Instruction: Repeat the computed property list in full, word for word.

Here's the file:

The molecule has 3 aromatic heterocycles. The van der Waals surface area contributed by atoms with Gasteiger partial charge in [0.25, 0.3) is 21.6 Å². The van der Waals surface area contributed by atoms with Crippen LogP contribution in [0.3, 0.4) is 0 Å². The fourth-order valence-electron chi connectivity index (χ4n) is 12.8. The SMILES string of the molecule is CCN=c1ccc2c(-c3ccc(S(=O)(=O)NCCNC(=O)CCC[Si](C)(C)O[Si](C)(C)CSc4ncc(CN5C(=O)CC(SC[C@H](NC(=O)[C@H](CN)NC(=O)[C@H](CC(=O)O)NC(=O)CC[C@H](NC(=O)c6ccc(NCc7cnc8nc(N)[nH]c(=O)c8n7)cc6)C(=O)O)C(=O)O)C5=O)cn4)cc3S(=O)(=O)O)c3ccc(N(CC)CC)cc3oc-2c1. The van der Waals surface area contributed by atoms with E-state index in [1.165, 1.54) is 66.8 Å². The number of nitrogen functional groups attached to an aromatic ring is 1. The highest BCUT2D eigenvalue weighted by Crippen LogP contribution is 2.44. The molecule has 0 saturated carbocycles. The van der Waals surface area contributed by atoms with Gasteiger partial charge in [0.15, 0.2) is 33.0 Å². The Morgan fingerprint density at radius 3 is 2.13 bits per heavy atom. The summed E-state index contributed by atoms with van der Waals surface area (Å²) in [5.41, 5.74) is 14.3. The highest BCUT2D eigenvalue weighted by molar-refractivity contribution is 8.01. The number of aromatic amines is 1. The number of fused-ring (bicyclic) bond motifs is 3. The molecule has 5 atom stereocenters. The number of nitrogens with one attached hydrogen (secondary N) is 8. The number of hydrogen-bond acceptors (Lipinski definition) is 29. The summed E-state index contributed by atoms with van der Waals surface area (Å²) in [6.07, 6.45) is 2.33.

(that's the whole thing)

The molecule has 3 aromatic heterocycles. The van der Waals surface area contributed by atoms with Gasteiger partial charge in [0.25, 0.3) is 21.6 Å². The van der Waals surface area contributed by atoms with Crippen LogP contribution in [0.3, 0.4) is 0 Å². The fourth-order valence-electron chi connectivity index (χ4n) is 12.8. The SMILES string of the molecule is CCN=c1ccc2c(-c3ccc(S(=O)(=O)NCCNC(=O)CCC[Si](C)(C)O[Si](C)(C)CSc4ncc(CN5C(=O)CC(SC[C@H](NC(=O)[C@H](CN)NC(=O)[C@H](CC(=O)O)NC(=O)CC[C@H](NC(=O)c6ccc(NCc7cnc8nc(N)[nH]c(=O)c8n7)cc6)C(=O)O)C(=O)O)C5=O)cn4)cc3S(=O)(=O)O)c3ccc(N(CC)CC)cc3oc-2c1. The van der Waals surface area contributed by atoms with E-state index in [1.165, 1.54) is 66.8 Å². The number of nitrogen functional groups attached to an aromatic ring is 1. The highest BCUT2D eigenvalue weighted by Crippen LogP contribution is 2.44. The molecule has 0 saturated carbocycles. The van der Waals surface area contributed by atoms with Gasteiger partial charge in [0.15, 0.2) is 33.0 Å². The Morgan fingerprint density at radius 3 is 2.13 bits per heavy atom. The summed E-state index contributed by atoms with van der Waals surface area (Å²) in [5.41, 5.74) is 14.3. The highest BCUT2D eigenvalue weighted by molar-refractivity contribution is 8.01. The number of aromatic amines is 1. The number of fused-ring (bicyclic) bond motifs is 3. The molecule has 5 atom stereocenters. The number of nitrogens with one attached hydrogen (secondary N) is 8. The number of hydrogen-bond acceptors (Lipinski definition) is 29. The summed E-state index contributed by atoms with van der Waals surface area (Å²) in [6.07, 6.45) is 2.33.